So often we are told to look to role models who provide us with truths and values that should guide us – Martin Luther King, Gandhi, Rosa Parks. Yet very few of us can live up to such exacting standards. And by looking outside of ourselves we are living our lives from the outside in – seeking to imitate and indeed emulate the lives of our heroes.
To live our own life we have to believe that we ourselves have values and truths that hold meaning for us and who we are. The challenge is that to become who we truly are we need to sit with ourselves and work from the inside out – look at our light and our shadow selves – see and accept the light and darkness within us. To go to the very root of who we are, we must hear our pain, anger, suffering and rage. And listening to what it wants to tell us is part of the exploration and discovery. If we cannot do this, we impose a warped form of political correctness upon ourselves, editing or denying our thoughts, our fears, our loss, shame and vulnerability. This suppressions generates emotions that then sabotage our attempts to live faithful, dutiful lives and we doubt the best of our selves: “If I was truly a good person, how could I have thought that?” As a society we also see the challenges this creates when the shadow side is denied – it erupts in violence, xenophobia, censorship as we only want to see darkness in others rather than ourselves.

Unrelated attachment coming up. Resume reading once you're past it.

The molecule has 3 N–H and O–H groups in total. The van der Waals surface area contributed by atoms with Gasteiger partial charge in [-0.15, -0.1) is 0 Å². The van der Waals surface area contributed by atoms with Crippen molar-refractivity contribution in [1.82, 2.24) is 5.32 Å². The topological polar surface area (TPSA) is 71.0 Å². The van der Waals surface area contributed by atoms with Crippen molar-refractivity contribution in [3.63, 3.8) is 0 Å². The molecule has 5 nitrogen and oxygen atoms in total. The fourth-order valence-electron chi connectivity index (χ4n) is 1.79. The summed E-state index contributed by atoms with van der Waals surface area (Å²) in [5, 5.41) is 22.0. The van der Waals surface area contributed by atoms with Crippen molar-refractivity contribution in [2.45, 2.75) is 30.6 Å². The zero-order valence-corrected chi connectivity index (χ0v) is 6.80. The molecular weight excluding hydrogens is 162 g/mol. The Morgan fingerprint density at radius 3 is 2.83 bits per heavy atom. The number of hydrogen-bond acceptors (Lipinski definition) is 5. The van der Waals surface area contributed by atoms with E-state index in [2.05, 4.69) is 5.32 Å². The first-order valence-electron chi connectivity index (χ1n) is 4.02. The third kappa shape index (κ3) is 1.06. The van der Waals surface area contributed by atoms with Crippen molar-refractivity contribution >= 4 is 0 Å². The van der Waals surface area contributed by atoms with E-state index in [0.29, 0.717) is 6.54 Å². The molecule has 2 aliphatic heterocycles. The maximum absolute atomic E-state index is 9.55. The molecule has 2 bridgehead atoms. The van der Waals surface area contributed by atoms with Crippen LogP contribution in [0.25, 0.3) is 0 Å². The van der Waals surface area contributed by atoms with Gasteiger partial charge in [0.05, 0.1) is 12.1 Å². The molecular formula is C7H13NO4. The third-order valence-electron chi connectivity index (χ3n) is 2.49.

The challenge is to sit with and find compassion and love for the totality of ourselves and the experiences that brought us to where we are today. In the stillness and truth of that we can find, acceptance, release and peace. Coming from this place we need not fear or judge our actions because the other side of fear is love and when that guides us we can trust and believe in ourselves and our ability to make wise choices and good decisions.
For ourselves and society, the darkness can turn to light – living with our own grief and suffering can be turned to an empathy and understanding of the pain of others; desires or cravings, both physical and mental can become the driving force to improve a situation or to fight for peace in the world.
I finish by paraphrasing the work of from Parker J Palmer who writes so eloquently on this subject: Vocation is not a goal to be pursued but a calling to be heard. Beneath the surface of the experience I call my life, there is a deeper and truer life waiting to be acknowledged.
As a leader are you willing to go there?